Sharklet Technologies to Receive Award for Paper on Novel Approach to Decreasing VAP


Sharklet Technologies, Inc. announces that it has been selected by the Society of Critical Care Medicine as a recipient of the 2013 Pulmonary Specialty Award. The company's abstract, "Micro-Patterned Surfaces for Reducing Bacterial Biofilm Formation on Endotracheal Tubes: A Novel Approach to Decreasing the Incidence of Ventilator-Associated Pneumonia," has been chosen for an oral presentation at the society's 42nd annual Critical Care Congress in January 2013 in Puerto Rico.
Society of Critical Care Medicine Awards are intended to recognize excellence in critical care research. Upon review, the organization noted that Sharklet Technologies' abstract "undoubtedly fulfills the criteria for award selection."

Sharklet Technologies' abstract presents a novel approach to decreasing incidence of ventilator-associated pneumonia (VAP). VAP is a leading healthcare-acquired infection in intensive care units despite improved patient care practices and advancements in endotracheal tube designs. The endotracheal tube provides a conduit for bacterial access to the lower respiratory tract and an environment for biofilm formation -- both of which can lead to VAP.

In the paper, Sharklet Technologies' researchers present Sharklet, an ordered micro-texture, as a non-toxic and antibiotic-free approach to bacterial inhibition. Researchers suggest that the integration of the Sharklet texture into the surface of the endotracheal tube may reduce bacterial colonization and migration of bacterial along the device shaft.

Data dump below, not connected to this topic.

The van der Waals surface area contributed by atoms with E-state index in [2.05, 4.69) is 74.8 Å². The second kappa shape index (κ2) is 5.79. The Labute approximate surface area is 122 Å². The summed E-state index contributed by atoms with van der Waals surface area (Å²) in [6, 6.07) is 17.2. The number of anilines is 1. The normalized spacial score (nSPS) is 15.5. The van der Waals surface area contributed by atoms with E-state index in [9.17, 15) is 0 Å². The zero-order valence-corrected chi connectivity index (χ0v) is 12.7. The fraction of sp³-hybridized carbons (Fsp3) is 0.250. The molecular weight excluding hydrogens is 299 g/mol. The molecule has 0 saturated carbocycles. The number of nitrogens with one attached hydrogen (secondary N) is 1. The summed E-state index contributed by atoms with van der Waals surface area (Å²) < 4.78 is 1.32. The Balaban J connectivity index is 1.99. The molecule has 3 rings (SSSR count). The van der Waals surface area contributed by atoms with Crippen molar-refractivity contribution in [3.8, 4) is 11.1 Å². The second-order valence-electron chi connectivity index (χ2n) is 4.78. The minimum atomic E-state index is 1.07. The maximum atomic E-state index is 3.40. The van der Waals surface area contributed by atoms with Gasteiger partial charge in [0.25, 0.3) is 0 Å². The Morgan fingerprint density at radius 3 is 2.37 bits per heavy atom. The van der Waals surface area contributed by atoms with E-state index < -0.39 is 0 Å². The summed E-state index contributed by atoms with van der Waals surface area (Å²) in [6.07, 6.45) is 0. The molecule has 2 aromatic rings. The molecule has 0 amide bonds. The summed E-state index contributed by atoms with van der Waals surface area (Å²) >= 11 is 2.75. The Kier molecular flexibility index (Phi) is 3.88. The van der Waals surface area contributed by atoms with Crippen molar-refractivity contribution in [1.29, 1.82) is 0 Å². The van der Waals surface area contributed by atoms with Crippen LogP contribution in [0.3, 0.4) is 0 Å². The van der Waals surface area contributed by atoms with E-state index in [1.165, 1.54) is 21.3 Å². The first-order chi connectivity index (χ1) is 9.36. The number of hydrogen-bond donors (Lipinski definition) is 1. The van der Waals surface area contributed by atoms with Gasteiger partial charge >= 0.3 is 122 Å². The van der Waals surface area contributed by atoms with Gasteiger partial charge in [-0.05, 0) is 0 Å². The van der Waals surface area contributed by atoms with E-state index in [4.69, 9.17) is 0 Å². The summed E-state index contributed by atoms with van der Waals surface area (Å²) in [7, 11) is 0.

Sharklet has been shown to reduce microbial attachment, migration and biofilm formation of several pathogens without the use of antimicrobial agents. Presented in this abstract, Sharklet Technologies demonstrated Sharklet's bacterial-inhibition capabilities with Pseudomonas aeruginosa and Staphylococcus aureus -- strains that are known culprits that contribute to VAP. In triplicate experiments that mimicked a tracheal environment, Sharklet was shown to reduce P. aeruginosa biofilm formation by 58 percent. Similarly, Sharklet reduced S. aureus biofilms by 67 percent. 

The Sharklet micro-pattern reduces P. aeruginosa biofilm formation in a mucin-rich environment by an average of 58 percent (p=0.009), as averaged over results from three separate experiments. A representative image was obtained by compiling the stack of images taken through the biofilm.
"We are thrilled to receive this prestigious award and for the opportunity to orally present our abstract at this significant global conference," says Mark Spiecker, chief executive officer at Sharklet Technologies. "This recognition further validates our approach to bacterial inhibition and the healthcare community's desire to pursue new non-toxic, biocide-free approaches to bacterial management."
In additional to the evaluation of an endotracheal tube, the company is actively pursuing an array of Sharklet-patterned medical devices, including a central venous catheter, as well as high-touch surface technologies and the surfaces of consumer goods.

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